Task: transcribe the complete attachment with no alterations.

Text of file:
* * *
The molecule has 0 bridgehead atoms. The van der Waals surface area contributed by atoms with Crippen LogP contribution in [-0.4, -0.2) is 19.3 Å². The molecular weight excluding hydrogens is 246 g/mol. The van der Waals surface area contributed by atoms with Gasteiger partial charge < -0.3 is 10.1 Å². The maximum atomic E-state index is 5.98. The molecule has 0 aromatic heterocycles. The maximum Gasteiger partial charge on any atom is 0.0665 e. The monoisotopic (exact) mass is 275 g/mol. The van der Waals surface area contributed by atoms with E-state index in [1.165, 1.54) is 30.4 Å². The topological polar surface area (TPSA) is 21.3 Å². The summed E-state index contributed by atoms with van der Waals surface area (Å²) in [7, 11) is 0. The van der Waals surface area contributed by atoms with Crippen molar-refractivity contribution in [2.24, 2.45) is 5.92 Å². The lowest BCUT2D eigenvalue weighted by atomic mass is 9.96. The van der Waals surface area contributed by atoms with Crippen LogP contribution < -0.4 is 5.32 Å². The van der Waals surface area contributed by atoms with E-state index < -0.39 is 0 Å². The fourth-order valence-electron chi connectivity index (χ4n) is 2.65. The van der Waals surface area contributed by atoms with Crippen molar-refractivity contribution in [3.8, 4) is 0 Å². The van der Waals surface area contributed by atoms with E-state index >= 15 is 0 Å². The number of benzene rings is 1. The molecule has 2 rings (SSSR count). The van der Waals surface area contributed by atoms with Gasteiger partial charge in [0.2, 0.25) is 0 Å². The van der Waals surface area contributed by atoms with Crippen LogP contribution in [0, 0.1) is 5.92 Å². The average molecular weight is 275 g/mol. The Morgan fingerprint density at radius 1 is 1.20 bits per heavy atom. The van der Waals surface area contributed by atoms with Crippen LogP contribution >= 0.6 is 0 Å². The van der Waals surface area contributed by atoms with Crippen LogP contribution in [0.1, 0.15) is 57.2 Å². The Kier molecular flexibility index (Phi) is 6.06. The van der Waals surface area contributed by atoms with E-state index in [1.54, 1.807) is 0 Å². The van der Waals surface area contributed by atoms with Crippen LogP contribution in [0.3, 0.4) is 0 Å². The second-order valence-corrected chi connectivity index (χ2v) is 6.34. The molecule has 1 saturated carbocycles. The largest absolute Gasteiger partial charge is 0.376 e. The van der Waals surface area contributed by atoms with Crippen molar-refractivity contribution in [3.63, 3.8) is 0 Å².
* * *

The molecule has 0 bridgehead atoms. The van der Waals surface area contributed by atoms with Crippen LogP contribution in [-0.4, -0.2) is 19.3 Å². The molecular weight excluding hydrogens is 246 g/mol. The van der Waals surface area contributed by atoms with Gasteiger partial charge < -0.3 is 10.1 Å². The maximum atomic E-state index is 5.98. The molecule has 0 aromatic heterocycles. The maximum Gasteiger partial charge on any atom is 0.0665 e. The monoisotopic (exact) mass is 275 g/mol. The van der Waals surface area contributed by atoms with E-state index in [1.165, 1.54) is 30.4 Å². The topological polar surface area (TPSA) is 21.3 Å². The summed E-state index contributed by atoms with van der Waals surface area (Å²) in [7, 11) is 0. The van der Waals surface area contributed by atoms with Crippen molar-refractivity contribution in [2.24, 2.45) is 5.92 Å². The lowest BCUT2D eigenvalue weighted by atomic mass is 9.96. The van der Waals surface area contributed by atoms with Crippen LogP contribution < -0.4 is 5.32 Å². The van der Waals surface area contributed by atoms with E-state index < -0.39 is 0 Å². The fourth-order valence-electron chi connectivity index (χ4n) is 2.65. The van der Waals surface area contributed by atoms with Crippen molar-refractivity contribution in [3.8, 4) is 0 Å². The van der Waals surface area contributed by atoms with E-state index >= 15 is 0 Å². The number of benzene rings is 1. The molecule has 2 rings (SSSR count). The van der Waals surface area contributed by atoms with Gasteiger partial charge in [0.2, 0.25) is 0 Å². The van der Waals surface area contributed by atoms with Crippen LogP contribution in [0, 0.1) is 5.92 Å². The average molecular weight is 275 g/mol. The Morgan fingerprint density at radius 1 is 1.20 bits per heavy atom. The van der Waals surface area contributed by atoms with Crippen LogP contribution >= 0.6 is 0 Å². The van der Waals surface area contributed by atoms with Crippen LogP contribution in [0.1, 0.15) is 57.2 Å². The Kier molecular flexibility index (Phi) is 6.06. The van der Waals surface area contributed by atoms with E-state index in [1.54, 1.807) is 0 Å². The van der Waals surface area contributed by atoms with Crippen LogP contribution in [0.3, 0.4) is 0 Å². The second-order valence-corrected chi connectivity index (χ2v) is 6.34. The molecule has 1 saturated carbocycles. The largest absolute Gasteiger partial charge is 0.376 e. The van der Waals surface area contributed by atoms with Crippen molar-refractivity contribution in [3.63, 3.8) is 0 Å².